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Access Holidays for Network Infrastructure Investment

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Abstract

The need for an access holiday to spur investment arises from the ex ante inability of regulators to commit to access prices that adequately reward investors for all relevant risks. A well designed access holiday can partially overcome the problem of regulatory commitment, and represents a second-best solution to this problem, by limiting regulatory intervention for a number of years. In this paper, we consider the underlying problem of investment incentives and access regulation. We also highlight precisely what an access holiday can and cannot do. In particular we highlight important practical issues that need to be considered regarding access holidays.

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  • Joshua Gans & Stephen King, 2003. "Access Holidays for Network Infrastructure Investment," Monash Economics Working Papers archive-39, Monash University, Department of Economics.
  • Handle: RePEc:mos:moswps:archive-39
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    File URL: http://ringtail.its.monash.edu.au/pub/econ/RePEc/mos/moswps/Access_Investment.pdf
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    1. Sappington, David E M & Sibley, David S, 1988. "Regulating without Cost Information: The Incremental Surplus Subsidy Scheme," International Economic Review, Department of Economics, University of Pennsylvania and Osaka University Institute of Social and Economic Research Association, vol. 29(2), pages 297-306, May.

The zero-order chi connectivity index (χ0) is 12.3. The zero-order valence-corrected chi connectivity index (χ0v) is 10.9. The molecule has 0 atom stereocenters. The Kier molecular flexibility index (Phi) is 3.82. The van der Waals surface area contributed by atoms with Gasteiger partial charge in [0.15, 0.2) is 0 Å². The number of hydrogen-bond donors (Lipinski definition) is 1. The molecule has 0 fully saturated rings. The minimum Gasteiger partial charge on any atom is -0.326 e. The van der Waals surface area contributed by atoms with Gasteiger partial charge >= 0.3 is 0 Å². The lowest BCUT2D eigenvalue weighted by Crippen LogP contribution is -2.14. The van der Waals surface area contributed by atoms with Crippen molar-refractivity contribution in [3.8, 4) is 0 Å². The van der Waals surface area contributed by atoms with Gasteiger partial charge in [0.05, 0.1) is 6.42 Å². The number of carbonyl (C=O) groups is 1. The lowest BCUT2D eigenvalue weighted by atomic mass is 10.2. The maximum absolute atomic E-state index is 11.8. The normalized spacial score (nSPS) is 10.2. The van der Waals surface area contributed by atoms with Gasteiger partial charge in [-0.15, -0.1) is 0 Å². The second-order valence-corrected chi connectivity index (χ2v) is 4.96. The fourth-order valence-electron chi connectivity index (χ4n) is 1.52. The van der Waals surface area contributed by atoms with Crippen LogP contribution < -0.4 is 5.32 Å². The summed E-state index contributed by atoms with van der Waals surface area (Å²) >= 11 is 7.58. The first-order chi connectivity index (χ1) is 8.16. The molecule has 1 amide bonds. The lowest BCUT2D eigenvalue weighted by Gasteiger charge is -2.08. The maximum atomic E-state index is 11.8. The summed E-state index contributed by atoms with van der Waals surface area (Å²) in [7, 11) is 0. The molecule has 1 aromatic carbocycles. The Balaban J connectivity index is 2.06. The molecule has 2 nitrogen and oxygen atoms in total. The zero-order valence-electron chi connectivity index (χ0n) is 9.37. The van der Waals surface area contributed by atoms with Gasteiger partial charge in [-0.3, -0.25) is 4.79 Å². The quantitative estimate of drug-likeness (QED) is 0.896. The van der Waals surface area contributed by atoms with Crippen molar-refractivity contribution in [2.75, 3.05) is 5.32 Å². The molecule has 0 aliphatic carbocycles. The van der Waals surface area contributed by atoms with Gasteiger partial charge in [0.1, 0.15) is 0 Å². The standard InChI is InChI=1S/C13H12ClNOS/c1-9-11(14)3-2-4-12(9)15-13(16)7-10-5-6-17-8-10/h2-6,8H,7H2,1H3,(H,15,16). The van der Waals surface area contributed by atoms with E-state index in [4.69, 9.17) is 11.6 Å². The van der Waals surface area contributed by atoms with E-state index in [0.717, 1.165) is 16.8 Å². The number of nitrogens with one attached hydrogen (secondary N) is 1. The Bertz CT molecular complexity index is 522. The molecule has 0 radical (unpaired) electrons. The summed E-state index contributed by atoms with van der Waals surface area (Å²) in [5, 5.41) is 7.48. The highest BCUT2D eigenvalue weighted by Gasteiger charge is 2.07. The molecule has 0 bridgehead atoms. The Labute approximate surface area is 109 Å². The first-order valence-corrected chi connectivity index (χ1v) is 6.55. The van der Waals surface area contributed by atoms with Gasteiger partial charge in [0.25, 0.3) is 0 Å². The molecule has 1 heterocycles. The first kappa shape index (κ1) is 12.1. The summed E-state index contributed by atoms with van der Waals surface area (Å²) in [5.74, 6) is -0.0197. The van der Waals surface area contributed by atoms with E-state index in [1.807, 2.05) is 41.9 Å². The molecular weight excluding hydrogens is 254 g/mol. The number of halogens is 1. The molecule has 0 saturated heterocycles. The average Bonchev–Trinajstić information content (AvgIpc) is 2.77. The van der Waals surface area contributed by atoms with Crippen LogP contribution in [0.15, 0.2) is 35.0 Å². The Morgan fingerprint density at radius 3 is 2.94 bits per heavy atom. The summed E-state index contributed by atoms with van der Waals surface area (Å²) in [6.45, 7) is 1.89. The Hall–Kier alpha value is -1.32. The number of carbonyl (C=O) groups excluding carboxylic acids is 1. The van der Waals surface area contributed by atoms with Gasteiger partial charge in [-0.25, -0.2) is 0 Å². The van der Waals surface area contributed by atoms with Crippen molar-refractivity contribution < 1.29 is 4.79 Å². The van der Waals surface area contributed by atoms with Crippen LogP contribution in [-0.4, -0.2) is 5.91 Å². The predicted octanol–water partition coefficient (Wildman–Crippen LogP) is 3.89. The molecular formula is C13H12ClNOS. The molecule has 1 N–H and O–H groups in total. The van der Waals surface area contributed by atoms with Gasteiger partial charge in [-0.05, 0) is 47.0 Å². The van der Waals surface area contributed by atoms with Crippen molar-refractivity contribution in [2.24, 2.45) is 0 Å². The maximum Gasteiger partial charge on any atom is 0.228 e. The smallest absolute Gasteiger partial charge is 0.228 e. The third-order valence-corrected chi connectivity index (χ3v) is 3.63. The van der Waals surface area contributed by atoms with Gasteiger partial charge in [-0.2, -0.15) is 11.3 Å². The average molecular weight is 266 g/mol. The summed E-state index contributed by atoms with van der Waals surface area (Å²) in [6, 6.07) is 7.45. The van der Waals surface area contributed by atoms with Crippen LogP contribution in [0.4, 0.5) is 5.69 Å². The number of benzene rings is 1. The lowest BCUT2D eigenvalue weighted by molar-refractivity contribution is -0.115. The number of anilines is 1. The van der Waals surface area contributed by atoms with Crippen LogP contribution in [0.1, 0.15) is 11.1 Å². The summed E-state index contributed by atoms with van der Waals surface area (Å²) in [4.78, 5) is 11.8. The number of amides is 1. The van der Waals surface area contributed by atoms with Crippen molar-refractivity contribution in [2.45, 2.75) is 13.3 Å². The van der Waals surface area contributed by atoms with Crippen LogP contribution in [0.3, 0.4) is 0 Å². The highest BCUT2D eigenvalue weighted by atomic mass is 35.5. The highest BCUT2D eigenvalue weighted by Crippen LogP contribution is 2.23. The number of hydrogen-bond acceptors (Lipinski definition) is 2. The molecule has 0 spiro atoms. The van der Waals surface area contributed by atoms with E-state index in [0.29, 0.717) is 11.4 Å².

2. Gans, Joshua S, 2001. "Regulating Private Infrastructure Investment: Optimal Pricing for Access to Essential Facilities," Journal of Regulatory Economics, Springer, vol. 20(2), pages 167-189, September.
    3. Joshua S. Gans & Stephen P. King, 2004. "Access Holidays and the Timing of Infrastructure Investment," The Economic Record, The Economic Society of Australia, vol. 80(248), pages 89-100, March.
    4. Gans, Joshua S & Williams, Philip L, 1999. "Access Regulation and the Timing of Infrastructure Investment," The Economic Record, The Economic Society of Australia, vol. 75(229), pages 127-137, June.
    5. King, Stephen P, 1997. "National Competition Policy," The Economic Record, The Economic Society of Australia, vol. 73(222), pages 270-284, September.
    6. Joshua S. Gans & Stephen P. King, 2000. "Options for Electricity Transmission Regulation in Australia," Australian Economic Review, The University of Melbourne, Melbourne Institute of Applied Economic and Social Research, vol. 33(2), pages 145-160.
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